Jane Maxwell began her career as an artist at about the same time as another notable life changing event: she became a mom.
“I had two little girls very close in age, and like most girls, they played with dolls – including paper doll cut-outs. I had been an avid collector of all sorts of paper including a collection of paper doll kits. I watched as my girls sat mesmerized by these little one-dimensional dolls, carefully changing their perfectly fitting little paper dresses,” says Maxwell. “It dawned on me that they were being set up for a rude awakening - when they realized that living as a woman in our world today, wasn’t quite as simple as these perfect little dolls seemed to suggest. My very first art series was based on the deconstruction of those paper doll cut-out forms. From those very first paper doll pieces, I began exploring different female forms from the 50’s pin-up to the runway model to red carpet celebrities.”
Maxwell, a mixed media artist from Boston, says she was always drawn to visual imagery; prints, vintage paper, interior design and just about anything hanging in friend's homes. But this didn't point her in the direction of "professional artist" until her daughters gave her this focus.
Find Out More About Jane Maxwell HERE
“I am often asked if I have a political motivation or am trying to make a feminist statement with my art. I wish I could say that I was. Instead, my art is really more of a personal expression of my own ambivalence about what it means to live in a culture where there is an inherent pressure to conform to a specific feminine ideal,” she says. “I both wholeheartedly engage in all the behaviors that perpetuate the myth – I try new beauty products, read pop culture magazines, purchase the trendy fashion. And, yet, I feel the pressure and resent this idea that I must seek perpetual perfection.”
These works—and viewers can see this without having an MFA—are essentially blueprints of women. Maxwell says this is because the message is inherent; many women struggle with this issue.
“There is a US epidemic of women unhappy with their bodies, and who struggle with what it means to be a woman today.” she says.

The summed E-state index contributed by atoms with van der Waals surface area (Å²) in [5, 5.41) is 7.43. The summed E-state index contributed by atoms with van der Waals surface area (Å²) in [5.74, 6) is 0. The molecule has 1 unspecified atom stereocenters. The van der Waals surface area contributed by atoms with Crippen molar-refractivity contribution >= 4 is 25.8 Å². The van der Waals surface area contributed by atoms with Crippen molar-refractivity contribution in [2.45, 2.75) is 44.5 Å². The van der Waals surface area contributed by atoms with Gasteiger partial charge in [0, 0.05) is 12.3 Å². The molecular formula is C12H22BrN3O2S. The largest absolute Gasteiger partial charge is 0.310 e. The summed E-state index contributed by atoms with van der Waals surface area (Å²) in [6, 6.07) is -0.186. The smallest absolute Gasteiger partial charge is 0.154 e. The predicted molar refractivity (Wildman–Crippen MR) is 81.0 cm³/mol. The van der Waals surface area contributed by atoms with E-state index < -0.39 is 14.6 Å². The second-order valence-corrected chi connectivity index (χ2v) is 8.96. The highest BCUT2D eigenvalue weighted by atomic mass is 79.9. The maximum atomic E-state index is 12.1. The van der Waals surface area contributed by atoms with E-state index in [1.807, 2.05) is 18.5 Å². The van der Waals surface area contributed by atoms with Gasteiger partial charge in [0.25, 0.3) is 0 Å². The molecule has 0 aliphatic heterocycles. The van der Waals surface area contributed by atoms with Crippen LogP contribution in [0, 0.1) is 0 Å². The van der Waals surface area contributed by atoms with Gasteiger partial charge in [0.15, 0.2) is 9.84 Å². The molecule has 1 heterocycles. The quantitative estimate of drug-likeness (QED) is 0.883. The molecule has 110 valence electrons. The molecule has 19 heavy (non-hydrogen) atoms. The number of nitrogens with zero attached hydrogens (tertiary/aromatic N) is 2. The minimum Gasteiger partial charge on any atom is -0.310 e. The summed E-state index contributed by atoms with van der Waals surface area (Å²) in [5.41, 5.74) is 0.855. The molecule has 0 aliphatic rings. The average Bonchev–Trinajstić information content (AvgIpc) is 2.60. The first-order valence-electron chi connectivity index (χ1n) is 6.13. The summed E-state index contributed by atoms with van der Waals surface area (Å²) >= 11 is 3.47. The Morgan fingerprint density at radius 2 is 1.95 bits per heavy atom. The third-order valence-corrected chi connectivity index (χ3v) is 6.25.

The work is often paper-based, although when you see it this may not be readily apparent. Layers of paper, wax and resin make the pieces three dimensional. And the paper generally isn't just off the rack from an art store.
“I work almost exclusively with found and vintage papers. I like the way these materials have their own history and unique patina. I am particularly drawn to vintage movie posters, old ledger books, children’s workbooks and anything with numbers and charts. I am interested in experimenting with how these materials can be manipulated - layered, glued down, and peeled back,” says Maxwell. “My process begins with a panel canvas. I typically glue up to 5 or 6 layers of unique papers to create the base of the piece. I will use a variety of ‘templates’ to create the figures through a process of decollage. I then continue to build up and peel back layers – always surprised at what text and imagery I can unearth. It’s a bit of an excavation process.”
“While everyone else in the class built their colored paintings, I began experimenting with papers layered with glue and wax,” she says. “I continue to use beeswax throughout my process today.”
When work deals with gender issues, be that work political or personal, men and women often look at it differently. Maxwell says it is hard to generalize about how men and women see her work but there are some interesting things she has noticed.
“I would say that the big difference that I have noticed, is that men see the work more as a compositional whole, while women tend to focus on the layering and finer detail of the work. For example, often I tuck old weight watchers logs and other diet/exercise related papers into the work. The women always find them right away (the guys never do!),” she says. “I also find that for women, the work often triggers feelings of longing or nostalgia – usually for their sisters, daughters of girlfriends. Or they feel empowered by the strong poses of the women and their ‘take charge’ attitude.”
See More Work Via Caldwell Snyder Gallery (San Francisco/St. Helena)
“My work is really a collaboration of many of my interests – fashion, textiles, interiors, color, pattern and pop culture and how those things help quiet my internal world,” she says. “In other words, I think my art is a working through of how I use superficial or exterior stimuli to assuage or cope with my interior world – issues around feelings of pressure, anxiety, competition, rage, envy sadness and so on.”
While she says it is difficult to tell where her work will head next she does have some ideas.
“I have had a lot of fun jumping off the canvas and working sculpturally. That has been an enormous shift for me. I hope to continue to explore more in the 3D realm. I have also been thinking a lot about human connection,” says Maxwell. “Much of my work up to this point has been focused on the individual woman and her (my) experience. I am starting to think it would be interesting to create more direct interaction between figures on the canvas – between both men and women.”